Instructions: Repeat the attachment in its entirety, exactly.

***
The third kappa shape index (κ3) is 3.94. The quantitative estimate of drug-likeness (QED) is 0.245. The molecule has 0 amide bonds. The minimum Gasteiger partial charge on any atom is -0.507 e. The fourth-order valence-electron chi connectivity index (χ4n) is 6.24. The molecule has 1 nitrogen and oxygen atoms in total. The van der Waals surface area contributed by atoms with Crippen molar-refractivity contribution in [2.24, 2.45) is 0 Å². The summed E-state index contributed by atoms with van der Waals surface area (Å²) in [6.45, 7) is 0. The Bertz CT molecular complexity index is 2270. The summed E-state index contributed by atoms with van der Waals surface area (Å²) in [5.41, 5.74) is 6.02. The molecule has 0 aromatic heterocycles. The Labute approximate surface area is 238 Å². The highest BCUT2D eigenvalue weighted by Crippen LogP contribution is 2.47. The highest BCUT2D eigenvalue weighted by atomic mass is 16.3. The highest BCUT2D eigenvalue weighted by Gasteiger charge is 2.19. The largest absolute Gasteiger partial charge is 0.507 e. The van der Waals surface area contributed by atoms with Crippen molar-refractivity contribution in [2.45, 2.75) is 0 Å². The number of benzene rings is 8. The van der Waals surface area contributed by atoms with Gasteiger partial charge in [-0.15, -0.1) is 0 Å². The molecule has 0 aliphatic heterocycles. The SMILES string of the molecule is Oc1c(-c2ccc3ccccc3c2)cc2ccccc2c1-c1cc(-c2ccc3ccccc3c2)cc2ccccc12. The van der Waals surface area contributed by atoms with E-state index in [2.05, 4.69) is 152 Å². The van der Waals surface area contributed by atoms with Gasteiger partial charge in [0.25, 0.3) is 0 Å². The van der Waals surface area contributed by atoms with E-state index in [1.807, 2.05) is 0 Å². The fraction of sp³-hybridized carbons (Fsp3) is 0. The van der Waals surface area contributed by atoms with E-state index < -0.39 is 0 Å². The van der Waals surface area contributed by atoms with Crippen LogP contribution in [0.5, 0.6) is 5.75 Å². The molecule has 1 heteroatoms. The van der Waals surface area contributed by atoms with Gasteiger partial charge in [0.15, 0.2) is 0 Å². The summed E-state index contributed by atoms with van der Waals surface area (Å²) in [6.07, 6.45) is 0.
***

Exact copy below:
The third kappa shape index (κ3) is 3.94. The quantitative estimate of drug-likeness (QED) is 0.245. The molecule has 0 amide bonds. The minimum Gasteiger partial charge on any atom is -0.507 e. The fourth-order valence-electron chi connectivity index (χ4n) is 6.24. The molecule has 1 nitrogen and oxygen atoms in total. The van der Waals surface area contributed by atoms with Crippen molar-refractivity contribution in [2.24, 2.45) is 0 Å². The summed E-state index contributed by atoms with van der Waals surface area (Å²) in [6.45, 7) is 0. The Bertz CT molecular complexity index is 2270. The summed E-state index contributed by atoms with van der Waals surface area (Å²) in [5.41, 5.74) is 6.02. The molecule has 0 aromatic heterocycles. The Labute approximate surface area is 238 Å². The highest BCUT2D eigenvalue weighted by Crippen LogP contribution is 2.47. The highest BCUT2D eigenvalue weighted by atomic mass is 16.3. The highest BCUT2D eigenvalue weighted by Gasteiger charge is 2.19. The largest absolute Gasteiger partial charge is 0.507 e. The van der Waals surface area contributed by atoms with Crippen molar-refractivity contribution in [2.45, 2.75) is 0 Å². The number of benzene rings is 8. The van der Waals surface area contributed by atoms with Gasteiger partial charge in [-0.15, -0.1) is 0 Å². The molecule has 0 aliphatic heterocycles. The SMILES string of the molecule is Oc1c(-c2ccc3ccccc3c2)cc2ccccc2c1-c1cc(-c2ccc3ccccc3c2)cc2ccccc12. The van der Waals surface area contributed by atoms with E-state index in [2.05, 4.69) is 152 Å². The van der Waals surface area contributed by atoms with Gasteiger partial charge in [0.25, 0.3) is 0 Å². The van der Waals surface area contributed by atoms with E-state index in [1.807, 2.05) is 0 Å². The fraction of sp³-hybridized carbons (Fsp3) is 0. The van der Waals surface area contributed by atoms with E-state index < -0.39 is 0 Å². The van der Waals surface area contributed by atoms with Crippen LogP contribution in [0.5, 0.6) is 5.75 Å². The molecule has 1 heteroatoms. The van der Waals surface area contributed by atoms with Gasteiger partial charge in [0.15, 0.2) is 0 Å². The summed E-state index contributed by atoms with van der Waals surface area (Å²) in [6.07, 6.45) is 0.